Most of the contents on these documents have been added from different sources, from freely available resources on the Internet, to books, with additional added content from me. I made my best effort to provide full credit to the original sources, and in no way I'm trying to take advantage of improper quotations. If you believe I have made an invalid reference to a resource, please let me know and I'll fix it.

I provide these guides as-is, with no additional guarantees. I'm also releasing it under CC-Atribution-ShareAlike License, so you are free to extend it and update it with proper attribution.


(*) Disclaimer 2:
As an Amazon Associate I earn from qualifying purchases. Links referring to Amazon are still books that I personally recommend (not sponsored) but I might receive money based on clicks  or purchases. There might also be some ads on the sides or between posts are those are placed by Google based on their recommendations (not endorsed by me).



I'm a software developer, with main interest in SOA, Web and Mobile applications design and development. I'm also interested in Travel, Politics, Photography and Volunteering.

"We are what we repeatedly do.Excellence, then, is not an act, but a habit." (Aristotle) is my motto .


  1. Thank you for creating this information.

  2. I have revived call for Onsite interview !

    How can i prepare myslef ?

    I had applied for Dev-Ops(linux) Position

    1. That's great! I would still recommend exercises from the Cracking the Coding Interview or similar. It's better to cover all the areas you can, but if you have to focus, aim for:
      - Trees
      - Recursion
      - Sort, search and tree/graph traversal algorithms
      - OO Design
      - Scalability

      Good luck!

  3. Hello,
    Thank you very much for the useful guide! I have my first phone interview with Amazon for Sr. Data Scientist position next week. The questions that you provided doesn't seem to apply to this. Will I be ask technical or more like conceptual questions? Many thanks!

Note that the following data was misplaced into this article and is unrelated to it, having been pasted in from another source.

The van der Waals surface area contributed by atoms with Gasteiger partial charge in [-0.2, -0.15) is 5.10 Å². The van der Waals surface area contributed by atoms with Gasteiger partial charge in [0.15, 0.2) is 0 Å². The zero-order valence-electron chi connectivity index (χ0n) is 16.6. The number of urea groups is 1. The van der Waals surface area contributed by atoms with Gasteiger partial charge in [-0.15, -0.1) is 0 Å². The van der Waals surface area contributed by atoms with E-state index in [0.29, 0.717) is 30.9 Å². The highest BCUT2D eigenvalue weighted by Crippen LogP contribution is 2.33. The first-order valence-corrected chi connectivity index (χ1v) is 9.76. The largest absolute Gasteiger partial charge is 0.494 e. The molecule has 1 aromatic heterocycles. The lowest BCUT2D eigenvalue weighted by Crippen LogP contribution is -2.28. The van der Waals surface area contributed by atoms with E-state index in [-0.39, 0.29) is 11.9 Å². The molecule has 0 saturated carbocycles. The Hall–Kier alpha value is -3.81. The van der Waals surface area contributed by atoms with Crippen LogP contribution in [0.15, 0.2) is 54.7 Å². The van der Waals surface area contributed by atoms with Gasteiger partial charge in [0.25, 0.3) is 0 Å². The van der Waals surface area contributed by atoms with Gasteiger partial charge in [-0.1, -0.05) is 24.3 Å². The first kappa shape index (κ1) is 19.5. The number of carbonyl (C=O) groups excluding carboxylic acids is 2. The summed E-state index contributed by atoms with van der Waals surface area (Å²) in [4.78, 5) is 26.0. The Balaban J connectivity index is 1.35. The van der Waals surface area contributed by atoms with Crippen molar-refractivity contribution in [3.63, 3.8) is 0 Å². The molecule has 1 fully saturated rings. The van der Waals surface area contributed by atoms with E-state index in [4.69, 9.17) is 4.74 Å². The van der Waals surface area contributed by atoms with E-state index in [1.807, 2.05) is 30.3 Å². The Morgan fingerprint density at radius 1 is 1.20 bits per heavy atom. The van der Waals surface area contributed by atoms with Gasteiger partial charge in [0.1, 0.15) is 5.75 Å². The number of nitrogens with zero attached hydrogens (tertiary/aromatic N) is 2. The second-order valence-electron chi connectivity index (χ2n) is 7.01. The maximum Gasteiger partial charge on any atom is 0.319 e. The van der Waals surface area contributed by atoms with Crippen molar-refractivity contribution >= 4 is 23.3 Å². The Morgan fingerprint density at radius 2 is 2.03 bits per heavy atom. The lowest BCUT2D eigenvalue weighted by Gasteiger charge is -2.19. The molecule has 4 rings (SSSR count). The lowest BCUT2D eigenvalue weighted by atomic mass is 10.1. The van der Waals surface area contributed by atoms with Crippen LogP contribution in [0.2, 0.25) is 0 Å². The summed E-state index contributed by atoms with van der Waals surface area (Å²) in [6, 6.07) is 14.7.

Best Regards,

    1. Hi Bao! Well, I'm not sure about the questions related to Sr. Data Scientist (this post is mostly for SDE roles), or if they will request some programming skills (which I think they will). On the phone screen they will usually try to test your technical skills and maybe some behavioral questions, but that's secondary. Each interviewer may have their style, but basically I would focus on the following:
      - Determine what are the technical topics expected on your area (ie: prepare on the topics in the job description + your strong points in your resume).
      - When you get asked some difficult questions try to talk out loud your approach(es), and state your assumptions. Don't go directly for the solution (even more in a senior position, you are expected to clarify things), but ask questions about it to clarify.

      Finally, have fun in the interview. I have discovered that I have learned a lot from interviewing at big companies like Amazon, if you can't come to the solution to the main problem, write it down, and look for it later. It is also a good opportunity to ask the interviewer something you might be curious about the company, technologies or approaches.